• When drilling ceramic, follow the same steps as for glass and stone. 
            • Glazed ceramics and porcelain can be slippery. For example, when drilling porcelain tile the drill bit may try and walk and scratch surface. Use Gunther Grinding Tool or diamond burr to mark spot before drilling to prevent drill bit from moving.
            • Some ceramics and porcelain can be very soft beneath the glaze. Use a light touch, similar to glass when drilling through ceramic tile. Also, use the Gunther Alignment System to avoid blowout on the backside of the tile. 
            • Some industrial ceramics are very hard. With these types, increase your water pressure and take your time. You can apply more force to the quill handle, but don't be excessive. The added force can break your drill bit, especially very small diameters like a 1.0mm drill bit. 
            • Use the Multidrill Water Swivel Adapter Kit in a hand drill to drill holes in a ceramic tiled wall.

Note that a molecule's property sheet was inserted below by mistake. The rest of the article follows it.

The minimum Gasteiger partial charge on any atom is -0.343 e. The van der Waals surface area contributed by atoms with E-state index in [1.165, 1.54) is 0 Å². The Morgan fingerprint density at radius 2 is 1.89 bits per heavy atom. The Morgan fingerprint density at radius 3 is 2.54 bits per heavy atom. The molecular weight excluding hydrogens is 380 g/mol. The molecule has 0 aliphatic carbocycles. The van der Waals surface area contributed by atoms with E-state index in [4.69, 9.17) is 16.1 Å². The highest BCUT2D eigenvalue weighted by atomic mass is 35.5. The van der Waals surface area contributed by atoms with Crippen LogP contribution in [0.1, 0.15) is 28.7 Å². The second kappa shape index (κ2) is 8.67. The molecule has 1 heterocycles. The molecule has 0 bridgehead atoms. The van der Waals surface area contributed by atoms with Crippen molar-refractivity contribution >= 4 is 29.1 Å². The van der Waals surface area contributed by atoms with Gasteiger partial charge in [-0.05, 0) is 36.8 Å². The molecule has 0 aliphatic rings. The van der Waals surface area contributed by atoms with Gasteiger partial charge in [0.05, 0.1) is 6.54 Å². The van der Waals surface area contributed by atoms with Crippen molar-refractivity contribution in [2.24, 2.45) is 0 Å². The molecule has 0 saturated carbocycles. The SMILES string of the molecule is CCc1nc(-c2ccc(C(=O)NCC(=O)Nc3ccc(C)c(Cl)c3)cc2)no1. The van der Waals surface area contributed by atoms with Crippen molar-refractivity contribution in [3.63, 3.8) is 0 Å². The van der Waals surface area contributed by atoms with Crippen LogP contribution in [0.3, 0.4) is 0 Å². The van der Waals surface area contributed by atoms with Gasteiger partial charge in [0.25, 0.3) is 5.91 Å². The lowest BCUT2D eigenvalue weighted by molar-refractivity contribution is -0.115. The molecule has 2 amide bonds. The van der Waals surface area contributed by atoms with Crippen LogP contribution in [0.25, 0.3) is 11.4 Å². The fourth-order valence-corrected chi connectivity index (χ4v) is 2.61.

• When drilling a hole in a ceramic pot you may not be able to use the Gunther Alignment System. This may result in blowout on the opposite side of the hole you're drilling.
            • Try to slow down, just before you punch through the other side to minimize the blowout.
            • If you are making a drainage hole, turn the pot upside down and drill into the pot. The blowout will occur inside the pot and will be hidden under the soil and plant.


            Gunther Diamond Tools Drilling Systems makes drilling glass, stone, or ceramic easier and more efficient. These high-quality German made tools ensure you can tackle any project confidently and achieve professional results. 

            We offer three different Gunther Drilling systems for different situations and pirce ranges. Check out: "How To Choose: What Drilling System Is Best For You?" to learn more about each system.